My project is to make a measurement system.
So the system is divided into two subsystem, they are manual system and automatic system.
I need to measure the voltage and the current. However, the current is given by the first voltage in loop then divided by the resistances given from digital potentiometer. So I think that i need to save just the first output voltage when the voltage is maximum to be used for the current. I want to get the current real time.please help me.
If I understand you correctly, you are sourcing Voltage, and measuring resistance in order to calculate current. If voltage is known at all times, why do you need to store it?
Besides that point, you can quite easily store a value from a specific iteration in a control. Compare the iteration value to zero and wire the boolean result to a case statement. If iteration equals zero, wire the voltage value to a control.
My point is that you are sourcing voltage, you don't need to read it. You should be setting the voltage in order to use Ohm's Law.
Em, The resistance is the input, so I always know the resistance, the measurement variable is the voltage. I got the current from divided the first output of voltage when the resistance is max and the resistance that i give. I need every value of the voltage when the resistance is changed, but I also need the first voltage to be stored and used as a constant value to be devided with whichever input resistance i give so i can get the current.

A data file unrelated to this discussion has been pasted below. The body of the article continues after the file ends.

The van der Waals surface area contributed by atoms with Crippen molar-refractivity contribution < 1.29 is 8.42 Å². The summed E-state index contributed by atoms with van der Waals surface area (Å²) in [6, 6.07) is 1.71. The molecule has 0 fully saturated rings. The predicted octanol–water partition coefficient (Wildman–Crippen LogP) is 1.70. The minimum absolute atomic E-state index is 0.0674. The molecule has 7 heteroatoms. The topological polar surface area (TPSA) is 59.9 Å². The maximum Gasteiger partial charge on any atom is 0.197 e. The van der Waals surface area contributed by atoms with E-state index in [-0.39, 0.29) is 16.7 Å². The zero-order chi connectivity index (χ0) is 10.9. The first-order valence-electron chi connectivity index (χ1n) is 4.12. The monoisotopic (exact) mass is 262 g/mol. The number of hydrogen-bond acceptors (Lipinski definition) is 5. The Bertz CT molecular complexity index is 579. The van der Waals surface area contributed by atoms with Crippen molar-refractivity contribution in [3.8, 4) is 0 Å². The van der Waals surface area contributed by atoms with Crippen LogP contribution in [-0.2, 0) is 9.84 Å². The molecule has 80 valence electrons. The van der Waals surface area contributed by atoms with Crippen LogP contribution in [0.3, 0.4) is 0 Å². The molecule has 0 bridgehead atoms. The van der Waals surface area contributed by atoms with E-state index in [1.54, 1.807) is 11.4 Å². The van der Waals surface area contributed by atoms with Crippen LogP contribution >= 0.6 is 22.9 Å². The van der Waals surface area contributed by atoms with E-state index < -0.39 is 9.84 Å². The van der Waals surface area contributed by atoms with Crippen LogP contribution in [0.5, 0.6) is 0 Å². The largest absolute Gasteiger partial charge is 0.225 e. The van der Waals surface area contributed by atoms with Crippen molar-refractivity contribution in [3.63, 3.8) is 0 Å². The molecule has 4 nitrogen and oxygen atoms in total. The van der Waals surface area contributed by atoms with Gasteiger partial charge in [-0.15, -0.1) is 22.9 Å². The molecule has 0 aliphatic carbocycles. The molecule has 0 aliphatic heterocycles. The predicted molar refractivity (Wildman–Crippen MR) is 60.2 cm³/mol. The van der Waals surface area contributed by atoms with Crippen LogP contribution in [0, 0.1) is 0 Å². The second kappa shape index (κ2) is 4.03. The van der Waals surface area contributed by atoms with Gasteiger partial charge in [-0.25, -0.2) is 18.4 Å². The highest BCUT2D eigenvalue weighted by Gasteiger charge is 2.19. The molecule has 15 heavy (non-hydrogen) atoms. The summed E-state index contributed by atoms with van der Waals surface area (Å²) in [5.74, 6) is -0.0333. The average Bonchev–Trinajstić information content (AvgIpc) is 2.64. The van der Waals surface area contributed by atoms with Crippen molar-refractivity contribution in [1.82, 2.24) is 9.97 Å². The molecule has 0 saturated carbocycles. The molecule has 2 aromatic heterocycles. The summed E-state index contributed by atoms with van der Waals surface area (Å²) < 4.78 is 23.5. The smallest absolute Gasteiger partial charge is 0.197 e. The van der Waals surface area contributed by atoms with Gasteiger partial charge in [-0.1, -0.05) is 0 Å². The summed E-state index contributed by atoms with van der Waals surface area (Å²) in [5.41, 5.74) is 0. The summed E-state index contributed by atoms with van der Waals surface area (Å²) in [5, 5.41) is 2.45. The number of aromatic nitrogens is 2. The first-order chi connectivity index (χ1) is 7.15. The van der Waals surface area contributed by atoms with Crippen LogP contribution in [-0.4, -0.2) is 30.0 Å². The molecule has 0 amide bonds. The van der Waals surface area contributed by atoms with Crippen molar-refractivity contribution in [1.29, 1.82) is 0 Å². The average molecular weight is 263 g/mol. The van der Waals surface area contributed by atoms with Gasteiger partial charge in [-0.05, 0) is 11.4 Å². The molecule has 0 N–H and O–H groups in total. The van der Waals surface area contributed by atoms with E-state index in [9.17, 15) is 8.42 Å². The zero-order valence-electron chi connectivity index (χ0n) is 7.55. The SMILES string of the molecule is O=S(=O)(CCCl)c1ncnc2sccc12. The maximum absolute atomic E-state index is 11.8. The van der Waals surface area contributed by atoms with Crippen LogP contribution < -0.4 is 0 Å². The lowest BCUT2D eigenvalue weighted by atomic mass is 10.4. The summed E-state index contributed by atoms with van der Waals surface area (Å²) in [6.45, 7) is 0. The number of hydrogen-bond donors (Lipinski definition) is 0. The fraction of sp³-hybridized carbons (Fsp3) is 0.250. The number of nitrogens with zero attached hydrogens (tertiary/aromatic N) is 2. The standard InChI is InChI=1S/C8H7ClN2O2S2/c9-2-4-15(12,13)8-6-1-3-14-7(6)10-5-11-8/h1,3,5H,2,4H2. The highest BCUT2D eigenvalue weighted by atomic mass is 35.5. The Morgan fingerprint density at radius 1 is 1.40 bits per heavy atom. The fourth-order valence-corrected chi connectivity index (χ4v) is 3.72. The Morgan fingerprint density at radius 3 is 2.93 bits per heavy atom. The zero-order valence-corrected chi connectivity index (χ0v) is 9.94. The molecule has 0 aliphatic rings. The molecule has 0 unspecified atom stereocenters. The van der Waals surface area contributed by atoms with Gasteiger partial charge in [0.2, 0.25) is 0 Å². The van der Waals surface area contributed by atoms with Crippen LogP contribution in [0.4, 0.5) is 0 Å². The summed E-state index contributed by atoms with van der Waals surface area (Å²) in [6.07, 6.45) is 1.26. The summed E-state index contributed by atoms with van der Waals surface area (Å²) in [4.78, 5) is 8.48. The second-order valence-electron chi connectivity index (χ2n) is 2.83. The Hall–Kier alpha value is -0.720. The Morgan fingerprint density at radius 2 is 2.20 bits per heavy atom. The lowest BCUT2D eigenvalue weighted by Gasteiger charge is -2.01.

I don't quite understand what you mean. Please explain more to me. I'm sorry if I didn't understand because I'm a beginner. Thanks for replying my post.
I asssume you'll have a loop measuring the voltage? Add a initial measure of the voltage before the loop and it'll be the initial value wired in, or check the 'i' of the loop and if 0, feed the voltage read to a shift register, else wire through the old value.
So this comes from some confusion with your original post. It states that resistance is given from a digital potentiometer and I took this as you were measuring resistance.
Regardless of this fact, you should only be using 1 VISA read. Ohms law : V=IR. In order to use this, you need two known values. 1 is a value that you set for the experiment. Source Current, Set Voltage potential, etc. Since Labview sets the operating condition, it already has access to this value (if you are manually setting this you shouldn't be). You measure one of the remaining ones (your single VISA read) and you calculate the third.
I am still lost by your thought process. If you are measuring voltage to calculate current, why are you using the first voltage also to calculate current???
But, going back to your purpose of storing the first voltage value, I gave you an answer in my first post and so did Yamaeda. Either option will work.